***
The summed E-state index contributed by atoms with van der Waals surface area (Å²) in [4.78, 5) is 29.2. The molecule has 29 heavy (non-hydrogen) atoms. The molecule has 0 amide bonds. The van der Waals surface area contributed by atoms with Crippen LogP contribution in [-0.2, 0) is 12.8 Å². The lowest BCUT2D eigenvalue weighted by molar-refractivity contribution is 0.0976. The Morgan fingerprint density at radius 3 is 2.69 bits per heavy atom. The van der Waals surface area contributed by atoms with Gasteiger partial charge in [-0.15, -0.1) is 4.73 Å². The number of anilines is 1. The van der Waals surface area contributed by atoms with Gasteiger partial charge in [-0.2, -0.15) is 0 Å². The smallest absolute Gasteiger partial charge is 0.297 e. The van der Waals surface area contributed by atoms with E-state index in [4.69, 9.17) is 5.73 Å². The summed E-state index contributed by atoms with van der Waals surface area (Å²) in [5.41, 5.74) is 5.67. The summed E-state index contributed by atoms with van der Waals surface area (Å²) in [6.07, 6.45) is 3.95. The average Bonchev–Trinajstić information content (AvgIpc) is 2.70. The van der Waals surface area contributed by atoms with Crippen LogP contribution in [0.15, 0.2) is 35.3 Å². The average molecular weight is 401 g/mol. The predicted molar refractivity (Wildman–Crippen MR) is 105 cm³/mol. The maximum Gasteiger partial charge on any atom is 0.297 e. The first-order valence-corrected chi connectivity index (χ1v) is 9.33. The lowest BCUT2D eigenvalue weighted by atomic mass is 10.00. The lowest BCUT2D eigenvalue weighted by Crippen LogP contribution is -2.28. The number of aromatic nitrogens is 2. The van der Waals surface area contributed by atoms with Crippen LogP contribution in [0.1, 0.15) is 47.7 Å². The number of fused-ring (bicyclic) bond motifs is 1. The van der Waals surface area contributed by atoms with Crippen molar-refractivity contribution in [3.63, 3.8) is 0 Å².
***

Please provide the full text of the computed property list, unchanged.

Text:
The summed E-state index contributed by atoms with van der Waals surface area (Å²) in [4.78, 5) is 29.2. The molecule has 29 heavy (non-hydrogen) atoms. The molecule has 0 amide bonds. The van der Waals surface area contributed by atoms with Crippen LogP contribution in [-0.2, 0) is 12.8 Å². The lowest BCUT2D eigenvalue weighted by molar-refractivity contribution is 0.0976. The Morgan fingerprint density at radius 3 is 2.69 bits per heavy atom. The van der Waals surface area contributed by atoms with Gasteiger partial charge in [-0.15, -0.1) is 4.73 Å². The number of anilines is 1. The van der Waals surface area contributed by atoms with Gasteiger partial charge in [-0.2, -0.15) is 0 Å². The smallest absolute Gasteiger partial charge is 0.297 e. The van der Waals surface area contributed by atoms with E-state index in [4.69, 9.17) is 5.73 Å². The summed E-state index contributed by atoms with van der Waals surface area (Å²) in [5.41, 5.74) is 5.67. The summed E-state index contributed by atoms with van der Waals surface area (Å²) in [6.07, 6.45) is 3.95. The average Bonchev–Trinajstić information content (AvgIpc) is 2.70. The van der Waals surface area contributed by atoms with Crippen LogP contribution in [0.15, 0.2) is 35.3 Å². The average molecular weight is 401 g/mol. The predicted molar refractivity (Wildman–Crippen MR) is 105 cm³/mol. The maximum Gasteiger partial charge on any atom is 0.297 e. The first-order valence-corrected chi connectivity index (χ1v) is 9.33. The lowest BCUT2D eigenvalue weighted by atomic mass is 10.00. The lowest BCUT2D eigenvalue weighted by Crippen LogP contribution is -2.28. The number of aromatic nitrogens is 2. The van der Waals surface area contributed by atoms with Crippen LogP contribution in [0.1, 0.15) is 47.7 Å². The number of fused-ring (bicyclic) bond motifs is 1. The van der Waals surface area contributed by atoms with Crippen molar-refractivity contribution in [3.63, 3.8) is 0 Å².